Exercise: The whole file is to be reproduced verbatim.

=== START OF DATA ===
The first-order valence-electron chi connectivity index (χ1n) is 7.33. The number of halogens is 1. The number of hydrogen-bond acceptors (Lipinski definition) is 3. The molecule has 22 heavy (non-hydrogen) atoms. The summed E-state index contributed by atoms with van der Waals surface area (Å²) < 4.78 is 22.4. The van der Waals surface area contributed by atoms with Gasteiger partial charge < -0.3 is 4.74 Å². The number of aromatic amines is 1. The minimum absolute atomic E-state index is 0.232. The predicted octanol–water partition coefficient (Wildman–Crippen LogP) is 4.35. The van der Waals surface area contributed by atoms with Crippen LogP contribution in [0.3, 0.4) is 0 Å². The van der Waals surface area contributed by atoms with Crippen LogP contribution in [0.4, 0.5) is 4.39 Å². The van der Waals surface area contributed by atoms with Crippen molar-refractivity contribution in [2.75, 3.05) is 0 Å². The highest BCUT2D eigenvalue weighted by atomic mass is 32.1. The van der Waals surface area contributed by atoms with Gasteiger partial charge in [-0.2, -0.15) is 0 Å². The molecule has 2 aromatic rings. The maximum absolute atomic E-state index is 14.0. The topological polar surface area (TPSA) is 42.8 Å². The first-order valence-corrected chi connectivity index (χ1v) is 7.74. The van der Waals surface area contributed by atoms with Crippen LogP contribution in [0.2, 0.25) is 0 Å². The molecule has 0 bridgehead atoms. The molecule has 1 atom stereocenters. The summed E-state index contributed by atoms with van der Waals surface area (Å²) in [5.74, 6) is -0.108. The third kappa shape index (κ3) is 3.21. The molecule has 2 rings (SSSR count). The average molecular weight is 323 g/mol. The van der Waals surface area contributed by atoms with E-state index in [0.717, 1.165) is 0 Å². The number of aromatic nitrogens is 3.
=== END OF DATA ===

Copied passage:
The first-order valence-electron chi connectivity index (χ1n) is 7.33. The number of halogens is 1. The number of hydrogen-bond acceptors (Lipinski definition) is 3. The molecule has 22 heavy (non-hydrogen) atoms. The summed E-state index contributed by atoms with van der Waals surface area (Å²) < 4.78 is 22.4. The van der Waals surface area contributed by atoms with Gasteiger partial charge < -0.3 is 4.74 Å². The number of aromatic amines is 1. The minimum absolute atomic E-state index is 0.232. The predicted octanol–water partition coefficient (Wildman–Crippen LogP) is 4.35. The van der Waals surface area contributed by atoms with Crippen LogP contribution in [0.3, 0.4) is 0 Å². The van der Waals surface area contributed by atoms with Crippen LogP contribution in [0.4, 0.5) is 4.39 Å². The van der Waals surface area contributed by atoms with Crippen molar-refractivity contribution in [2.75, 3.05) is 0 Å². The highest BCUT2D eigenvalue weighted by atomic mass is 32.1. The van der Waals surface area contributed by atoms with Gasteiger partial charge in [-0.2, -0.15) is 0 Å². The molecule has 2 aromatic rings. The maximum absolute atomic E-state index is 14.0. The topological polar surface area (TPSA) is 42.8 Å². The first-order valence-corrected chi connectivity index (χ1v) is 7.74. The van der Waals surface area contributed by atoms with Crippen LogP contribution in [0.2, 0.25) is 0 Å². The molecule has 0 bridgehead atoms. The molecule has 1 atom stereocenters. The summed E-state index contributed by atoms with van der Waals surface area (Å²) in [5.74, 6) is -0.108. The third kappa shape index (κ3) is 3.21. The molecule has 2 rings (SSSR count). The average molecular weight is 323 g/mol. The van der Waals surface area contributed by atoms with E-state index in [0.717, 1.165) is 0 Å². The number of aromatic nitrogens is 3.